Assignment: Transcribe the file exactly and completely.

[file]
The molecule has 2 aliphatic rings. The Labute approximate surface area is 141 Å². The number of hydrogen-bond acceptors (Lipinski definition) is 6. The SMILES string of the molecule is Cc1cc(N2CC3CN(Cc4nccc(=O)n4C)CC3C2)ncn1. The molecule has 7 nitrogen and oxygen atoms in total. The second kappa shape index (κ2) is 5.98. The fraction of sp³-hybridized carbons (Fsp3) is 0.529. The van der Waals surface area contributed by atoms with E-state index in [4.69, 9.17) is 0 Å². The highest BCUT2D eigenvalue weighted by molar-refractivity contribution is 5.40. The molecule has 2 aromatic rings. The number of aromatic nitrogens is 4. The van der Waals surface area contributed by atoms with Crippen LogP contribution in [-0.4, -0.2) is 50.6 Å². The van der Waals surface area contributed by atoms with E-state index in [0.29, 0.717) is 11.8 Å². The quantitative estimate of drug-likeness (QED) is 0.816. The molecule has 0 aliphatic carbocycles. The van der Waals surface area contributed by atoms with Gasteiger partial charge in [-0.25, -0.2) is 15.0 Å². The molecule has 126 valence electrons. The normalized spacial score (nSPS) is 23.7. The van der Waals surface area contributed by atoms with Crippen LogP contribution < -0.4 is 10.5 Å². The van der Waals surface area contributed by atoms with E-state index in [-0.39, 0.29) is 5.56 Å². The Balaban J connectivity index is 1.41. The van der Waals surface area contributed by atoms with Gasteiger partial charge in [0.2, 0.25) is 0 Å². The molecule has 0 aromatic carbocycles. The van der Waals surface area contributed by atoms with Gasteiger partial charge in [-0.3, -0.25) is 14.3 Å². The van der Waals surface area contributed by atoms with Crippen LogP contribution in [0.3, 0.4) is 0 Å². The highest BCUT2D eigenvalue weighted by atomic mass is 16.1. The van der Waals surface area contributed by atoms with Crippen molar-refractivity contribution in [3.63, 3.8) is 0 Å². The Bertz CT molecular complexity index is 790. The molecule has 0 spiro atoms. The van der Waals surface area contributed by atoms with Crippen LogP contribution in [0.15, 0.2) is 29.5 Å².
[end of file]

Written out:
The molecule has 2 aliphatic rings. The Labute approximate surface area is 141 Å². The number of hydrogen-bond acceptors (Lipinski definition) is 6. The SMILES string of the molecule is Cc1cc(N2CC3CN(Cc4nccc(=O)n4C)CC3C2)ncn1. The molecule has 7 nitrogen and oxygen atoms in total. The second kappa shape index (κ2) is 5.98. The fraction of sp³-hybridized carbons (Fsp3) is 0.529. The van der Waals surface area contributed by atoms with E-state index in [4.69, 9.17) is 0 Å². The highest BCUT2D eigenvalue weighted by molar-refractivity contribution is 5.40. The molecule has 2 aromatic rings. The number of aromatic nitrogens is 4. The van der Waals surface area contributed by atoms with Crippen LogP contribution in [-0.4, -0.2) is 50.6 Å². The van der Waals surface area contributed by atoms with E-state index in [0.29, 0.717) is 11.8 Å². The quantitative estimate of drug-likeness (QED) is 0.816. The molecule has 0 aliphatic carbocycles. The van der Waals surface area contributed by atoms with Gasteiger partial charge in [-0.25, -0.2) is 15.0 Å². The molecule has 126 valence electrons. The normalized spacial score (nSPS) is 23.7. The van der Waals surface area contributed by atoms with Crippen LogP contribution < -0.4 is 10.5 Å². The van der Waals surface area contributed by atoms with E-state index in [-0.39, 0.29) is 5.56 Å². The Balaban J connectivity index is 1.41. The van der Waals surface area contributed by atoms with Gasteiger partial charge in [0.2, 0.25) is 0 Å². The molecule has 0 aromatic carbocycles. The van der Waals surface area contributed by atoms with Gasteiger partial charge in [-0.3, -0.25) is 14.3 Å². The van der Waals surface area contributed by atoms with Crippen LogP contribution in [0.3, 0.4) is 0 Å². The highest BCUT2D eigenvalue weighted by atomic mass is 16.1. The van der Waals surface area contributed by atoms with Crippen molar-refractivity contribution in [3.63, 3.8) is 0 Å². The Bertz CT molecular complexity index is 790. The molecule has 0 spiro atoms. The van der Waals surface area contributed by atoms with Crippen LogP contribution in [0.15, 0.2) is 29.5 Å².